In 2014, I made my comeback from my Tommy John surgery. I had a mediocre season that year, barely enough to keep my job in professional baseball. Fortunately, I did get an invite back for the 2015 season. And, when I did, I made a vow and a plan to return a drastically better pitcher.
Let’s Compare The Two Years:
- 4.04 ERA
- 71 innings as spot starter and middle reliever
- 3.5 Walks per 9 innings (BB/9)
- 2.18 Strikeout to Walk Ratio (K/BB)
- 65% First Pitch Strike Percentage[/one_half_first]
- 1.80 ERA
- 50 innings as reliever (set-up man)
- 2.2 Walks per 9 innings (BB/9)
- 4.92 Strikeout to Walk Ratio (K/BB)
- 64.9% First Pitch Strike Percentage
- Selected as an All-Star[/one_half_last]
Here’s one important stat: strike percentage was CONSTANT across both seasons. Both my first-pitch strike percentage (65%) and my overall strike percentage (65-67%) were nearly identical in both years.
And, in case you’re wondering, velocity was nearly identical as well, at 90-94 both seasons.
But the question is this: if I threw the same speed and the same amount of strikes…what caused the drastic increase in performance?
How I Cut My ERA in Half, Doubled my Strikeout-to-Walk Ratio, and Earned an All-Star Selection:
#1. I Figured Out Who I Was.
Every pitcher gets outs in a unique way that is based on the following factors you’ll see below in a sample self-assessment of yours truly:
- Velocity: Slightly above average (as of 2014 at my level)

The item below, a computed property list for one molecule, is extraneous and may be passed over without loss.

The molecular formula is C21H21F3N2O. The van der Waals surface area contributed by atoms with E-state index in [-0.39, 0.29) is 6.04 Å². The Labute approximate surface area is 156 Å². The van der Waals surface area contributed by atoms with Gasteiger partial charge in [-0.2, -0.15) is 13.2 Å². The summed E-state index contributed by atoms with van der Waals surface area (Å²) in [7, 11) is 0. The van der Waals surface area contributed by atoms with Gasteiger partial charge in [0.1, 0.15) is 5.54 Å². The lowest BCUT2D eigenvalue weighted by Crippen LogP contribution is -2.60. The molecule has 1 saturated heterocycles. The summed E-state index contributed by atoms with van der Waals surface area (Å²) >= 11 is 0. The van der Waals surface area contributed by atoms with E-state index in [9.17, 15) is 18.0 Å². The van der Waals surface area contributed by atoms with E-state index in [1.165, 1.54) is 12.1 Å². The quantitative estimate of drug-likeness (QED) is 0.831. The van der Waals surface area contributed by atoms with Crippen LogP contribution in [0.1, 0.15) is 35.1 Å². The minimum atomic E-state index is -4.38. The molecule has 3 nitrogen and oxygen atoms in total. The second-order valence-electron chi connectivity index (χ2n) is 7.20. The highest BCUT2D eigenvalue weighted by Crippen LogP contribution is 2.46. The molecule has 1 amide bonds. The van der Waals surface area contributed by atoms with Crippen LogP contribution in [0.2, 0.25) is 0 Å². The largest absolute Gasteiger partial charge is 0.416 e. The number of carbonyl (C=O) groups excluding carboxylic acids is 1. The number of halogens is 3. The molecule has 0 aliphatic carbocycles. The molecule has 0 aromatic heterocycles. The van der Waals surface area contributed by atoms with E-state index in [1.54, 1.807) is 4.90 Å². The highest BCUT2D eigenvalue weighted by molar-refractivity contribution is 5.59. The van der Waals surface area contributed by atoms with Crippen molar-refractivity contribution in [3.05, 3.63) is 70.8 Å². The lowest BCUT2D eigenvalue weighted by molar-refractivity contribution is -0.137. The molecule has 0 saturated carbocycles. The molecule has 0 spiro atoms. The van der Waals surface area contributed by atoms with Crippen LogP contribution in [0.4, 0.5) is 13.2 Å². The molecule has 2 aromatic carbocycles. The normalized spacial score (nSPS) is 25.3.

- Arm angle: High-3/4
- Spin rate: High
- Repertoire: 4-Seam Fastball, curveball, changeup, cutter
- Movement: Straight, high-spin fastball, Heavy-sinking changeup, above-average curveball, average cutter
- Control/command: Average
- Armside vs Gloveside: Armside
- Mentality: Aggressive
In Real Terms, Please…
Stated simply, after I started putting things together, this is how I would have described myself:
I was an aggressive pitcher who threw kind of hard, who had a fastball that often seemed invisible, who challenged guys early. I kept hitters off balance with a good 1-7 curveball (though I struggled to throw it for strikes), and occasionally got them to beat a cutter or changeup into the ground. I threw strikes by giving myself a lot of margin for error early, then allowed myself to miss inside and up when I got ahead. I would try to get ahead on the first pitch, move the ball in on their hands, then elevate a fastball or bounce an off speed pitch.